The first-term Illinois treasurer, a Democrat who's locked in a contentious race for President Obama's old Senate seat with Republican Congressman Mark Kirk, told The Associated Press that he was subpoenaed by Blagojevich's defense team.
Giannoulias' name was mentioned briefly last week during Blagojevich's trial. Former Blagojevich chief of staff John Harris was heard on federal wiretaps mentioning that Giannoulias had called about Obama's old seat on behalf of someone else.
Giannoulias told the AP that he introduced a friend of Obama's to Tom Balanoff, an official with the Service Employees International Union. The friend, Valerie Jarrett, allegedly was Obama's choice to replace him in the Senate after he was elected president.
Prosecutors say Blagojevich sought favors from the White House in return for Jarrett's appointment and delivered the message through Balanoff.
Blagojevich, 53, has pleaded not guilty to charges that he schemed to get a large payoff, a high-paying job after he left office or a big campaign contribution in exchange for the Senate seat. He also has pleaded not guilty to conspiring to launch a racketeering scheme using the power of the governor's office.
If convicted, he could face up to $6 million in fines and a sentence of 415 years in prison, although he is certain to get much less time under federal guidelines.
"Tom Balanoff reached out to me to get in touch with Valerie because he didn't know how to get a hold of her, and I put the two of them together," Giannoulias said.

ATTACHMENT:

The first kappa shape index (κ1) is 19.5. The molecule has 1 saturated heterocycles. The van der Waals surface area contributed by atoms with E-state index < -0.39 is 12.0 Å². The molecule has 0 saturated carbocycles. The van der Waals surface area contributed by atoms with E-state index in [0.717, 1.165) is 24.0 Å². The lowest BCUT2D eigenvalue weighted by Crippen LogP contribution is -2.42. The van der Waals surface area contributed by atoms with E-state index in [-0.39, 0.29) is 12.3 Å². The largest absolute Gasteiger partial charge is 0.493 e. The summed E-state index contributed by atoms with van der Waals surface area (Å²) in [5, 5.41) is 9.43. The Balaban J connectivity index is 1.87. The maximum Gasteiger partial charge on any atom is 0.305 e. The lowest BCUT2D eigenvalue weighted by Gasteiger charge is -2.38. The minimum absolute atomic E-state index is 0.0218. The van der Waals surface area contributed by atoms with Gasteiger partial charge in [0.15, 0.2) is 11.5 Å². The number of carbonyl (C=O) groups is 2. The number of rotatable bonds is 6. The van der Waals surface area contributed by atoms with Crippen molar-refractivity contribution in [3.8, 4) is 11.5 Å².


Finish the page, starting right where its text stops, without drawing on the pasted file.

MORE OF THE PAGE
He said he also attended an informal meeting between Jarrett and Balanoff shortly after Obama's election but "didn't really participate in it" and doesn't remember what they talked about. He said he never talked to Obama or Blagojevich about the matter.
Last week, prosecutors at Blagojevich's trial played an FBI tape on which Harris is heard telling the governor that the Obama camp sent word that it would be "thankful and appreciative" if Valerie Jarrett were appointed to the Senate seat. Blagojevich is heard telling Harris not to meet with Giannoulias about the matter.
Jarrett, a Chicago businesswoman and former aide to Mayor Richard M. Daley, was a longtime Obama family friend.
Blagojevich had allegedly sent word through Balanoff that he would appoint Jarrett if Obama agreed to appoint him as secretary of health and human services.
Blagojevich apparently took the words "thankful and appreciative" as a sign that the Obama camp didn't want such a deal. Jarrett later withdrew her name and is now a White House adviser.
Blagojevich named former Illinois Attorney General Roland Burris to the Senate.
Giannoulias said he voluntarily talked to federal investigators about the meeting between Jarrett and Balanoff, but "they politely sent me on my way," because there was nothing noteworthy about it.
He said he doesn't expect that he will actually be called to testify. Blagojevich's attorneys also have subpoenaed Jarrett, White House chief of staff and former Illinois Congressman Rahm Emanuel, Illinois Sen. Dick Durbin and Senate Majority Leader Harry Reid.
"They subpoenaed any and everybody to try and get everyone involved from the president down to the dog catcher, so I think this shouldn't be surprising," Giannoulias said.
Even so, the subpoena gives Kirk -- who has been dogged by reports that he exaggerated his military credentials -- an opportunity to associate Giannoulias with Blagojevich and Illinois corruption.
Kirk's campaign could not immediately be reached for comment.